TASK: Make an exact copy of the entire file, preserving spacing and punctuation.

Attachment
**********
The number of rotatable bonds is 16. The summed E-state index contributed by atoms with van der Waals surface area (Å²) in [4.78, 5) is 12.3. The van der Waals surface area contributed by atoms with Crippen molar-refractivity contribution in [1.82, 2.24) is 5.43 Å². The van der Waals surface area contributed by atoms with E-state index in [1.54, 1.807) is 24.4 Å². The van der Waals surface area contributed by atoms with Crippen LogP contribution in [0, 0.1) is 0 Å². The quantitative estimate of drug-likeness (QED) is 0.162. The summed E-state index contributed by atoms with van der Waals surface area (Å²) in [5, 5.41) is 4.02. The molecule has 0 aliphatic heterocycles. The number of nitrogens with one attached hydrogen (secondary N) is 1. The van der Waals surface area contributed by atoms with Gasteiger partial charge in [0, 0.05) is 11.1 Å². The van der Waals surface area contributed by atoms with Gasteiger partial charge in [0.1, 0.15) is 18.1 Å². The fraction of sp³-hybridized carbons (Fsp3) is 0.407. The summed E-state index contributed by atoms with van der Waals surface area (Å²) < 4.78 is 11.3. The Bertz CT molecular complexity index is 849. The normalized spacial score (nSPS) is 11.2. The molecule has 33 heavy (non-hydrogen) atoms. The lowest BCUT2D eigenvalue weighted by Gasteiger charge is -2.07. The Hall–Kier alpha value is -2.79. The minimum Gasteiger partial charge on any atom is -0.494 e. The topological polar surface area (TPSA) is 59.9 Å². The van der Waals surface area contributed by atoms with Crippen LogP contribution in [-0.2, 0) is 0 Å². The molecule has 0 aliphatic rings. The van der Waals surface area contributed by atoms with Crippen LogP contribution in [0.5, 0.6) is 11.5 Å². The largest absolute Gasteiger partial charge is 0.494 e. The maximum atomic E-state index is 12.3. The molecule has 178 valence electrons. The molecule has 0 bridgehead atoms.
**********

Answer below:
The number of rotatable bonds is 16. The summed E-state index contributed by atoms with van der Waals surface area (Å²) in [4.78, 5) is 12.3. The van der Waals surface area contributed by atoms with Crippen molar-refractivity contribution in [1.82, 2.24) is 5.43 Å². The van der Waals surface area contributed by atoms with E-state index in [1.54, 1.807) is 24.4 Å². The van der Waals surface area contributed by atoms with Crippen LogP contribution in [0, 0.1) is 0 Å². The quantitative estimate of drug-likeness (QED) is 0.162. The summed E-state index contributed by atoms with van der Waals surface area (Å²) in [5, 5.41) is 4.02. The molecule has 0 aliphatic heterocycles. The number of nitrogens with one attached hydrogen (secondary N) is 1. The van der Waals surface area contributed by atoms with Gasteiger partial charge in [0, 0.05) is 11.1 Å². The van der Waals surface area contributed by atoms with Gasteiger partial charge in [0.1, 0.15) is 18.1 Å². The fraction of sp³-hybridized carbons (Fsp3) is 0.407. The summed E-state index contributed by atoms with van der Waals surface area (Å²) < 4.78 is 11.3. The Bertz CT molecular complexity index is 849. The normalized spacial score (nSPS) is 11.2. The molecule has 33 heavy (non-hydrogen) atoms. The lowest BCUT2D eigenvalue weighted by Gasteiger charge is -2.07. The Hall–Kier alpha value is -2.79. The minimum Gasteiger partial charge on any atom is -0.494 e. The topological polar surface area (TPSA) is 59.9 Å². The van der Waals surface area contributed by atoms with Crippen LogP contribution in [-0.2, 0) is 0 Å². The molecule has 0 aliphatic rings. The van der Waals surface area contributed by atoms with Crippen LogP contribution in [0.5, 0.6) is 11.5 Å². The largest absolute Gasteiger partial charge is 0.494 e. The maximum atomic E-state index is 12.3. The molecule has 178 valence electrons. The molecule has 0 bridgehead atoms.